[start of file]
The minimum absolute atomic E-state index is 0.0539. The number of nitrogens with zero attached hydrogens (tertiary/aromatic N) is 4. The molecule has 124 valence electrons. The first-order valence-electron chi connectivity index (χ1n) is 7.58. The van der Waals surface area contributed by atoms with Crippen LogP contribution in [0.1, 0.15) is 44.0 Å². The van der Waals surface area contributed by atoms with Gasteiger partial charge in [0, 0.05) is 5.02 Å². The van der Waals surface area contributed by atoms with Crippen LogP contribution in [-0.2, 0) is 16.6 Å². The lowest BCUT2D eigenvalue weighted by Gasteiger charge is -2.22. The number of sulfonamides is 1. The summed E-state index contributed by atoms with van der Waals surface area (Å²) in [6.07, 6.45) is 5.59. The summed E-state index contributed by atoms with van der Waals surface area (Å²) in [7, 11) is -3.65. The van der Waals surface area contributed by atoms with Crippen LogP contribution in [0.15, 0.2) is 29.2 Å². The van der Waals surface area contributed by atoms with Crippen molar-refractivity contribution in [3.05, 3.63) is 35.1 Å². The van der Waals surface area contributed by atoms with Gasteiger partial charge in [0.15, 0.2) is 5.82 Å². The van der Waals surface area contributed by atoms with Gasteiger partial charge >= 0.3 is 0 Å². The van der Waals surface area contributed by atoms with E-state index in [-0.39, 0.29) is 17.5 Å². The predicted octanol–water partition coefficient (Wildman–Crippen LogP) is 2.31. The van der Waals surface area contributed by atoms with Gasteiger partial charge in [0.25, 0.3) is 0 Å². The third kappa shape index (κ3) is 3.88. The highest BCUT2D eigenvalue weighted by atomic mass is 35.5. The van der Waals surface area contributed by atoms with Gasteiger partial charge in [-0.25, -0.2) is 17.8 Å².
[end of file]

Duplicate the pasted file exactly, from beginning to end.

The minimum absolute atomic E-state index is 0.0539. The number of nitrogens with zero attached hydrogens (tertiary/aromatic N) is 4. The molecule has 124 valence electrons. The first-order valence-electron chi connectivity index (χ1n) is 7.58. The van der Waals surface area contributed by atoms with Crippen LogP contribution in [0.1, 0.15) is 44.0 Å². The van der Waals surface area contributed by atoms with Gasteiger partial charge in [0, 0.05) is 5.02 Å². The van der Waals surface area contributed by atoms with Crippen LogP contribution in [-0.2, 0) is 16.6 Å². The lowest BCUT2D eigenvalue weighted by Gasteiger charge is -2.22. The number of sulfonamides is 1. The summed E-state index contributed by atoms with van der Waals surface area (Å²) in [6.07, 6.45) is 5.59. The summed E-state index contributed by atoms with van der Waals surface area (Å²) in [7, 11) is -3.65. The van der Waals surface area contributed by atoms with Crippen LogP contribution in [0.15, 0.2) is 29.2 Å². The van der Waals surface area contributed by atoms with Crippen molar-refractivity contribution in [3.05, 3.63) is 35.1 Å². The van der Waals surface area contributed by atoms with Gasteiger partial charge in [0.15, 0.2) is 5.82 Å². The van der Waals surface area contributed by atoms with Gasteiger partial charge >= 0.3 is 0 Å². The van der Waals surface area contributed by atoms with E-state index in [-0.39, 0.29) is 17.5 Å². The predicted octanol–water partition coefficient (Wildman–Crippen LogP) is 2.31. The van der Waals surface area contributed by atoms with Gasteiger partial charge in [0.25, 0.3) is 0 Å². The third kappa shape index (κ3) is 3.88. The highest BCUT2D eigenvalue weighted by atomic mass is 35.5. The van der Waals surface area contributed by atoms with Gasteiger partial charge in [-0.25, -0.2) is 17.8 Å².